Fugard started writing plays in his mid-20s, and this year, five decades later, at least six are being performed in the U.S. and U.K. He says he’s surprised to see there’s still so much interest in his work.

Described by Time magazine as “the greatest active playwright in the English-speaking world,” Athol Fugard celebrated his 80th birthday on June 11, but the prolific writer shows no signs of slowing down.

“The Train Driver” (US Premiere, Fountain Theatre, 2010)

This year, the Signature Theatre in New York is hosting Fugard as its first international residency playwright and showing three plays from various periods of his career. He says it’s given him a chance to look back over the 50 years that span the writing of the first play he directed, Blood Knot, and the last play he says he will direct, The Train Driver, which had its US Premiere at the Fountain in 2010 and just opened in NY Aug. 14.

Fugard describes the two plays as “the bookends of an arc that essentially defines myself as a playwright,” though he assures his fans this does not mean he’s stopped writing.

On the people who shaped him:

As a child, Fugard says that “society was trying to make me conform to a set of very rigid, racist ideas,” and he credits his mother for making him challenge them. He says she was “endowed with a natural sense of justice and decency” and was “a simple Afrikaans woman (who) gave me my soul.” He thanks her for prompting him to “break the conditioning that was taking place on school playgrounds, in classrooms, everywhere.”

He describes his father as “a gentle man and a very beautiful man,” and also, like himself for a period of time, an alcoholic. This family dynamic shaped his plays.

“You’ll see that the strong, the affirmative, the positive voice in any of the plays I’ve written is that of a woman,” he says. “My men are, well not quite worthless, but they are certainly weak, and that reflects the reality I grew up with and what I think has in a sense shaped me.”

Athol Fugard (center) with actors John Kani (left) and Winston Ntshona at the Royal Court Theatre in London in 1973.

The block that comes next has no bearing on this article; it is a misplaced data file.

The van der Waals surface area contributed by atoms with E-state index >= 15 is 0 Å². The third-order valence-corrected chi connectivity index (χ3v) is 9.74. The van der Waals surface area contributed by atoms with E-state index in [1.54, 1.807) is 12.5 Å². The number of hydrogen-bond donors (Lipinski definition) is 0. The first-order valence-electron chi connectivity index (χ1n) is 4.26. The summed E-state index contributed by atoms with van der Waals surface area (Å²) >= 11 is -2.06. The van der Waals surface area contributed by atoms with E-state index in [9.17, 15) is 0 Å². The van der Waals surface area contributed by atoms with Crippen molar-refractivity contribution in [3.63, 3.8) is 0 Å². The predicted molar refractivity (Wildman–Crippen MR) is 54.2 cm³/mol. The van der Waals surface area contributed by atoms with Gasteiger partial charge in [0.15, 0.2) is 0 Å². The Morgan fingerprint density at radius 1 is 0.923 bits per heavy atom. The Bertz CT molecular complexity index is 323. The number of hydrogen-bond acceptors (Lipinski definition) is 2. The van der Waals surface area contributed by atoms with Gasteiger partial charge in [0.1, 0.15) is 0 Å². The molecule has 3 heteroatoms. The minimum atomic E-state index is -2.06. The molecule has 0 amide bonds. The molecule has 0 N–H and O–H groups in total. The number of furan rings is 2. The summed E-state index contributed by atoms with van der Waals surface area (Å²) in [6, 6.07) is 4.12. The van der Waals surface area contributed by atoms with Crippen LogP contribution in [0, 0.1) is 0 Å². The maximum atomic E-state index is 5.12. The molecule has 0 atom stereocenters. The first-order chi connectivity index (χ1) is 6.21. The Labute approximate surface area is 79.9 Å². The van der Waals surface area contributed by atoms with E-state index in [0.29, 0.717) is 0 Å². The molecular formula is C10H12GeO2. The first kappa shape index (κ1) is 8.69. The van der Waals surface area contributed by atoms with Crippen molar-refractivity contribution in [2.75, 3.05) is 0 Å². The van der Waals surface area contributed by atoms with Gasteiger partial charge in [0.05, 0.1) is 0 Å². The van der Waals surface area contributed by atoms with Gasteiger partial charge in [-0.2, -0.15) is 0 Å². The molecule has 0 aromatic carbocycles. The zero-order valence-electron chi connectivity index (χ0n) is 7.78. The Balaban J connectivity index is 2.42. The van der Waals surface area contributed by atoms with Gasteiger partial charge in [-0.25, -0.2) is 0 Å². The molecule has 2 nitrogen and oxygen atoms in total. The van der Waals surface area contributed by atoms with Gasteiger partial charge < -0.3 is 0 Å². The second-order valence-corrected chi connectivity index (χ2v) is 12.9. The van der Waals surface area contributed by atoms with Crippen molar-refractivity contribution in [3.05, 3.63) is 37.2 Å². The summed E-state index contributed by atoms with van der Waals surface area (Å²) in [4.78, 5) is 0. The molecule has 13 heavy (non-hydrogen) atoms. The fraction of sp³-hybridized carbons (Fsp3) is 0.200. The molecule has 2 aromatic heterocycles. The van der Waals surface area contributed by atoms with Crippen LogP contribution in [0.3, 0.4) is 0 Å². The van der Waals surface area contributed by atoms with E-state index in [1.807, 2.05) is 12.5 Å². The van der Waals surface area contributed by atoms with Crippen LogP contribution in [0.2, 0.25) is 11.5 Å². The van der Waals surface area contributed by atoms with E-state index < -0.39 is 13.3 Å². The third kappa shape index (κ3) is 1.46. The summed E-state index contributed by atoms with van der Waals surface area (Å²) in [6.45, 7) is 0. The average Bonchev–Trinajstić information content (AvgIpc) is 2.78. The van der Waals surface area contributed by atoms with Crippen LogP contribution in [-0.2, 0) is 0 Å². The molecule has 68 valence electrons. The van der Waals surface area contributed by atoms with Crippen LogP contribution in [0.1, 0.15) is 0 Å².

On working with a multiracial theater group:

In the 1950s, when so much of South African life was regulated to keep the races separate, Fugard worked with a multiracial group of actors.

“It was foolhardy and we paid prices, but it was a gesture of defiance,” he says.

He learned enough about the laws to work out situations that would allow him to work with his black colleagues.

“It raised a very, very serious issue of conscience,” he explains as he acknowledges that his punishments were relatively minor compared to what those colleagues would eventually endure at Robben Island with Mandela.

On racial prejudice:

As an observer from outside looking at the American scene, Fugard says he believes that racial prejudice and profiling is flourishing, and that underlying all the opposition that President Obama is encountering is actually “the problem is that there’s a black man in the White House.”

He says South Africa has also not overcome its apartheid legacy, and explains that the real intention of the Truth and Reconciliation Commission, set up after the end of the apartheid regime, was not achieved.

“You can’t legislate into existence an act of forgiveness and a true confession, those are mysteries of the human heart and they occur between one individual and another individual, not a panel of judges sitting asking questions, trying to test your truth,” he says.

 On wisdom at 80:

When asked what wisdom he would like to impart to listeners, Fugard directed his comments to fellow 80-year-olds. He says “it’s supposed to be the age when you stop, but that is such nonsense. … I have a greater sense of adventure at this moment in my life than I ever had in the past.

“There are most probably five or six more years left in my case, but I’m going to live them up to the hilt.”

And does that mean he’ll keep writing? Of course.

“The act of witnessing is important to me, somebody’s got to tell the truth, you know what I mean?” he says.

The Blue Iris   Aug 24 – Sept 16  (323) 663-1525  More Info  Buy Tickets